Movies & TV Series Far From Heaven (2002) : Things to Know From This Movie

Far From Heaven (2002) : Things to Know From This Movie

As soon as director Todd Haynes’ (Safe) new film Far From Heaven begins, you know you are not watching your typical 21st century movie.  Haynes has gone out of his way to reconstruct the romantic melodramas of the 1950s, most notably the so-called “women’s pictures” of director Douglas Sirk (Magnificent Obsession; Imitation of Live; Written on the Wind).  The opening credits are big, beautiful and colorful.  To complete the feel of an old-time movie opening, all that is missing is quotation marks surrounding the title.

Haynes presents us with the seemingly perfect marriage of Cathy and Frank Whitaker (Julianne Moore and Dennis Quaid).  Cathy stays home all day in her big, colorful dresses, takes care of the kids and gossips with the rest of the wives.  Both their kids are perfectly behaved and only need to be reprimanded when they speak foul language such as “oh geez.”  Frank is a high executive in an electronics sales company called Magnatech.  Frank and Cathy’s marriage is seen as so perfect, that they even serve as the poster family for the company’s advertisements.

One night, while Frank is supposedly working late, Cathy decides to bring him dinner at the office, only to discover him embracing another man. Frank views his homosexuality as a disease and he seeks help from a doctor (James Rebhorn) to hopefully “cure” it.  Meanwhile, Cathy is finding friendship in the most unlikely of places, the family’s black gardener, Raymond Deagan (Dennis Haysbert). Whereas Cathy has managed to keep her husband’s homosexuality out of the sewing circles, she can’t hide her friendship with Raymond and although Raymond is a perfectly nice and well-educated man, the thought of an interracial romance does not sit well with either the white or black community.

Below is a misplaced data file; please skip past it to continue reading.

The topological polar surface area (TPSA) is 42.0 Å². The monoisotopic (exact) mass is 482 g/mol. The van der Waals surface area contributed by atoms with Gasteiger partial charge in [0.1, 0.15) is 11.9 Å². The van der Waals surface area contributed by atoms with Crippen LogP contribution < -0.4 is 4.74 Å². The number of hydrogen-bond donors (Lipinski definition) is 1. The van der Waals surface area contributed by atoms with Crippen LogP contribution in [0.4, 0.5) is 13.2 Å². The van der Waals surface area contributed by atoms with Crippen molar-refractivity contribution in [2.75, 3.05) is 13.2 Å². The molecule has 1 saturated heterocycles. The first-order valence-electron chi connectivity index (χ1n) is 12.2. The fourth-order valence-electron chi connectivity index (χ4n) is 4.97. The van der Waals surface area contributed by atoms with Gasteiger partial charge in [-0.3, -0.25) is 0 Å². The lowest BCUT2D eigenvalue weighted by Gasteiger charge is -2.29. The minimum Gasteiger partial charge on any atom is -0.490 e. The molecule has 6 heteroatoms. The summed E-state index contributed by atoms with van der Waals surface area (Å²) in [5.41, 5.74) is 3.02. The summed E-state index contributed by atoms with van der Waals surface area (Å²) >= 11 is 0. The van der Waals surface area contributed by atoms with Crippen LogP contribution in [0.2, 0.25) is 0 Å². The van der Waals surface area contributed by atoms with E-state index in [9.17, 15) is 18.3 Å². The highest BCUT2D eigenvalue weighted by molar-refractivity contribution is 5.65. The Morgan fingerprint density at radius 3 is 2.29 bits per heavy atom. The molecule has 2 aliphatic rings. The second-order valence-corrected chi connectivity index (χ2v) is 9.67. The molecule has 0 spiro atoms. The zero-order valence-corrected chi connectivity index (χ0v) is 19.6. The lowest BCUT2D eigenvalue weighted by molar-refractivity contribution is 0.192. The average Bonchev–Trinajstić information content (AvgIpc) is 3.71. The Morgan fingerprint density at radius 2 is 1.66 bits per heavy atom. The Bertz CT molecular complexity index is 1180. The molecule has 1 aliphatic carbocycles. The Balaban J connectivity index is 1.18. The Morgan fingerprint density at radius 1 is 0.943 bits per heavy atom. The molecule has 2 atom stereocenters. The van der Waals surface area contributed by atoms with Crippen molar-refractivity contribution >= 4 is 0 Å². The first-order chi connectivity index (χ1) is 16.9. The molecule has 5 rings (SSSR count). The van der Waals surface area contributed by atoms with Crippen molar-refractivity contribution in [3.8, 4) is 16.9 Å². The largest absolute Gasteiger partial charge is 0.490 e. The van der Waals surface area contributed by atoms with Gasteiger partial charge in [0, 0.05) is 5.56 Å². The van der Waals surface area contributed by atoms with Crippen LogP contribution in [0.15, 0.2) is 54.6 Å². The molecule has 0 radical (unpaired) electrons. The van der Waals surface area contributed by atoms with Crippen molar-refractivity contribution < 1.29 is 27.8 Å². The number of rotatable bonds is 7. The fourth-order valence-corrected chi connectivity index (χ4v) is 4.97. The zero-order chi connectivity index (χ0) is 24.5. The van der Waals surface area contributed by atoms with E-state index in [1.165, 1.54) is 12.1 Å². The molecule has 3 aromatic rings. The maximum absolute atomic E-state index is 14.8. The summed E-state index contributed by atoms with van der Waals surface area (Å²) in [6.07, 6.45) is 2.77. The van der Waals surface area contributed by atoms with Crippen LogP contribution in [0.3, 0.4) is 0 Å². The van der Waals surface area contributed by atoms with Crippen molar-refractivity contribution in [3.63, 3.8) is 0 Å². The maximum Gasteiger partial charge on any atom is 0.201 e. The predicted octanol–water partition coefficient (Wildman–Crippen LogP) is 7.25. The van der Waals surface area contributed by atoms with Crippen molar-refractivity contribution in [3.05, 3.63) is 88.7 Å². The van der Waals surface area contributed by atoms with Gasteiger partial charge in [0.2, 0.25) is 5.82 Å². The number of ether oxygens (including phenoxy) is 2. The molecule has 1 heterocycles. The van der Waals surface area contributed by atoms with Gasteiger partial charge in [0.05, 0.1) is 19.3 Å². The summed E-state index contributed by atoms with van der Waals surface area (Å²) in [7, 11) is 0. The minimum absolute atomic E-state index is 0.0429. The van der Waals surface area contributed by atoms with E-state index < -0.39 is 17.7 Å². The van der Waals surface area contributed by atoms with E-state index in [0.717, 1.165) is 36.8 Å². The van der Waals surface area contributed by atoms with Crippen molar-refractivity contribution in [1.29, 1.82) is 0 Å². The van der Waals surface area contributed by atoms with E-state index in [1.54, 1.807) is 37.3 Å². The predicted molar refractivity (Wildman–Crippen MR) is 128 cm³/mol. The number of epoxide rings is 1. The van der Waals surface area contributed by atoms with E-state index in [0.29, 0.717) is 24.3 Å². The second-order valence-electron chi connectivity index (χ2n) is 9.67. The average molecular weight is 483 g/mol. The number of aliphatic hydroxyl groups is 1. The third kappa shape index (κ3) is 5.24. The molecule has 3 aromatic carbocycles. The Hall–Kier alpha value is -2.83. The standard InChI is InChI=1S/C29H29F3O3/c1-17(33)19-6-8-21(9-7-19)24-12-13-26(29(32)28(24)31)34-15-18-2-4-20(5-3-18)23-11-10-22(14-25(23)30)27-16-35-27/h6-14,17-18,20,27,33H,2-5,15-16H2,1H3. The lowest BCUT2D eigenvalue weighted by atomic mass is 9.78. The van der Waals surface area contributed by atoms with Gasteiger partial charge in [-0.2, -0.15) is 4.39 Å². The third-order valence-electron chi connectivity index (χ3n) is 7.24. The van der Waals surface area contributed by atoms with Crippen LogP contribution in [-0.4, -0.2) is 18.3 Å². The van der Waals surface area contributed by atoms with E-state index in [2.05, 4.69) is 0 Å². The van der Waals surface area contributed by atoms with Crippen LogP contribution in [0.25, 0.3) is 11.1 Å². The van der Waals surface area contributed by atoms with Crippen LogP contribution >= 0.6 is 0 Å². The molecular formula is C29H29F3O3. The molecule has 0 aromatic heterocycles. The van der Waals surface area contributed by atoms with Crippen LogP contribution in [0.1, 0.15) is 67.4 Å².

Far From Heaven is one of the best looking movies I have seen in a long time.  The beautifully colored cinematography is meant to look like the glorious Technicolor cinematography of the films of the 1950s.  The movie’s opening shot—panning down from golden autumn leaves down across a train station—sets the tone for the entire movie and is even matched by the same shot at the end—this time panning up from the train station to the spring blossoms.  I also enjoyed the film’s ending, not necessarily because it was an enjoyable ending, but because it reminded me of many similar scenes I have seen in many old-time films.  For the same reason I enjoyed the film’s language.  Hearing Julianne Moore say words like “jeepers” and “jiminy,” always aroused a fond grin.

The three principle actors in the film all give marvelous performances.  With this film and his role on TV’s “24,” Dennis Haysbert has come a long way from the voodoo worshiping slugger in Major League that he is still best remembered for; Dennis Quaid bares his soul as the successful man trying to come to grips with his homosexuality; and Julianne Moore gives probably her best performance, carrying the emotional weight of the movie.  All three have already been mentioned in early Oscar talks, and I would not be surprised to see one, two or all of them nominated come February.

For the MTV-set, this movie will probably be too slow and overly melodramatic.  But for those fond of the Hollywood studio films of the 1950s, Far From Heaven will entertain, if only by bringing back some fond, movie watching memories.  I give it a B+.

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